The ER wasn’t delayed, but the hospital stay was unexpectedly prolonged. Debbie was told she would need to stay for two days. The doctors at Cleveland Clinic found out that she had an infection, which meant she had to stay longer. Now she’s back home and feeling much better.
“There’s no way I can get there without Mercy Medical Angels,” says Debbie. “They definitely have the right name.”
More medical appointments are coming up on Debbie’s calendar. With the help she receives from Mercy Medical Angels, she trusts that miracles will continue to happen.
Pain is Temporary, Miracles are Forever
Recently, Debbie called Mercy Medical Angels back. For the first time in years, she was leaving the house in nice clothes. Her reason: “I want to surprise my Bible Study group!”
The pain of Short Gut Syndrome might have temporarily trapped Debbie – but pain didn’t last. With the help of Mercy Medical Angels, the miracles of healing and life endure.
Lessons of the Heart
Tabitha was an English teacher in high school for 18 years. She has a big family, one that set a good example for her when she was younger. Her father would fix cars and give them to families in need – along with the keys and completed paperwork. One of his favorite expressions was: “You reap what you sow.” Her mother was kind, but didn’t tolerate bad language. “I would come up with my own words,” Tabitha explains, “and I still use them. My grandkids tease me about it.”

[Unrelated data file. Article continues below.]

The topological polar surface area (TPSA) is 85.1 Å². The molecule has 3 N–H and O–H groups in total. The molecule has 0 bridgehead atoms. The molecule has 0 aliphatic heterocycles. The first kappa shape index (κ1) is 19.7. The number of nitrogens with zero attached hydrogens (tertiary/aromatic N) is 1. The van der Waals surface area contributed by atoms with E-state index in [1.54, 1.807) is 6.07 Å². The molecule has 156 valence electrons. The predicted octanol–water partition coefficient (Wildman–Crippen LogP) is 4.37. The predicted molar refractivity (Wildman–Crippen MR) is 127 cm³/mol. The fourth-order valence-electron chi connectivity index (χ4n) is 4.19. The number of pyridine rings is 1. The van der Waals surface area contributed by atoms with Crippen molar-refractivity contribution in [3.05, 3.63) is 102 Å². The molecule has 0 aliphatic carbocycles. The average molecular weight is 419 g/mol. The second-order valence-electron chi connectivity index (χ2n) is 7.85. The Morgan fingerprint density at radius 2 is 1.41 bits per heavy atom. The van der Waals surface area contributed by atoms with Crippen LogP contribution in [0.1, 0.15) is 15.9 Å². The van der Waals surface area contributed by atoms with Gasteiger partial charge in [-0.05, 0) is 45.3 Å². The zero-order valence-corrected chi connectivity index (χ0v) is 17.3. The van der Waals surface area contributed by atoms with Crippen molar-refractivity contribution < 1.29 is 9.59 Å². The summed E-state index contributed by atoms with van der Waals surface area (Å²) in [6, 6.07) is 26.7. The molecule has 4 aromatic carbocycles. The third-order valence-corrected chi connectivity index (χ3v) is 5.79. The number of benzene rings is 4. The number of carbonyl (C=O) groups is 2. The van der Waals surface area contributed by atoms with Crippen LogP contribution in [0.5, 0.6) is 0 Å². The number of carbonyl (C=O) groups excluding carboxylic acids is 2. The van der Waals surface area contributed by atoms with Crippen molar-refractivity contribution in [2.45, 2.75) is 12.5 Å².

Tabitha married and had children, who in turn had grandchildren. After a while, that marriage didn’t work out. She took the chance to pick up daring hobbies. Hang gliding, rock climbing, and canoeing became her outlets. After a while, she married again; her second husband brought some children with him.
Tabitha continues, this time describing her health. Her first cardiac arrest occurred when she was only 19. Just when she thought her heart was back to normal, she had some more problems in her 20s. Because of the damage to her heart, Tabitha needed specialized treatment. On top of the heart problems, she has 17 rare conditions, some of which doctors haven’t heard of. Some of these put her body in what she calls “attack mode.”
As if those problems weren’t enough, Tabitha explains how the hospitals are rated with report cards. Instead of helping, the report cards end up harming. Hospitals worry so much about the rating that they don’t take certain patients. If a patient died or developed further complications, that would affect the hospital’s rating. She traveled to multiple hospitals – Sentara Norfolk General, UVA, Johns Hopkins – but all of them said she was too high-risk. They more or less gave up on her, and figured she would die anyway. Tabitha’s musical North Carolina accent, normally upbeat, turns downcast: “They dropped the ball.”